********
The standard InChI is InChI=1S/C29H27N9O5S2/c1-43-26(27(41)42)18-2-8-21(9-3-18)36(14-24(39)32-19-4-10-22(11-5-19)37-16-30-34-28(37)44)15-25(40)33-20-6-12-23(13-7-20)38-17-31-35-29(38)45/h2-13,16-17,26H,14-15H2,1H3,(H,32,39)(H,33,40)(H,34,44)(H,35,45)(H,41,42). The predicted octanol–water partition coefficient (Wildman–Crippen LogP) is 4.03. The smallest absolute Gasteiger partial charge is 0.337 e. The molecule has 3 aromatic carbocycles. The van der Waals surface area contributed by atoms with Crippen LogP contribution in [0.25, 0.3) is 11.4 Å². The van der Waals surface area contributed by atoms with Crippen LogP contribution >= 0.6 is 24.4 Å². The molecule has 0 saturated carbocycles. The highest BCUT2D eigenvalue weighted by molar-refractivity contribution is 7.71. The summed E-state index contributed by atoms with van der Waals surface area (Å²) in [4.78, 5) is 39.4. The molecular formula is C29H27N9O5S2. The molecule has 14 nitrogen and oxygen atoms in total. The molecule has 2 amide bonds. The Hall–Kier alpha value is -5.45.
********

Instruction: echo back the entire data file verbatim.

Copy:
The standard InChI is InChI=1S/C29H27N9O5S2/c1-43-26(27(41)42)18-2-8-21(9-3-18)36(14-24(39)32-19-4-10-22(11-5-19)37-16-30-34-28(37)44)15-25(40)33-20-6-12-23(13-7-20)38-17-31-35-29(38)45/h2-13,16-17,26H,14-15H2,1H3,(H,32,39)(H,33,40)(H,34,44)(H,35,45)(H,41,42). The predicted octanol–water partition coefficient (Wildman–Crippen LogP) is 4.03. The smallest absolute Gasteiger partial charge is 0.337 e. The molecule has 3 aromatic carbocycles. The van der Waals surface area contributed by atoms with Crippen LogP contribution in [0.25, 0.3) is 11.4 Å². The van der Waals surface area contributed by atoms with Crippen LogP contribution >= 0.6 is 24.4 Å². The molecule has 0 saturated carbocycles. The highest BCUT2D eigenvalue weighted by molar-refractivity contribution is 7.71. The summed E-state index contributed by atoms with van der Waals surface area (Å²) in [4.78, 5) is 39.4. The molecular formula is C29H27N9O5S2. The molecule has 14 nitrogen and oxygen atoms in total. The molecule has 2 amide bonds. The Hall–Kier alpha value is -5.45.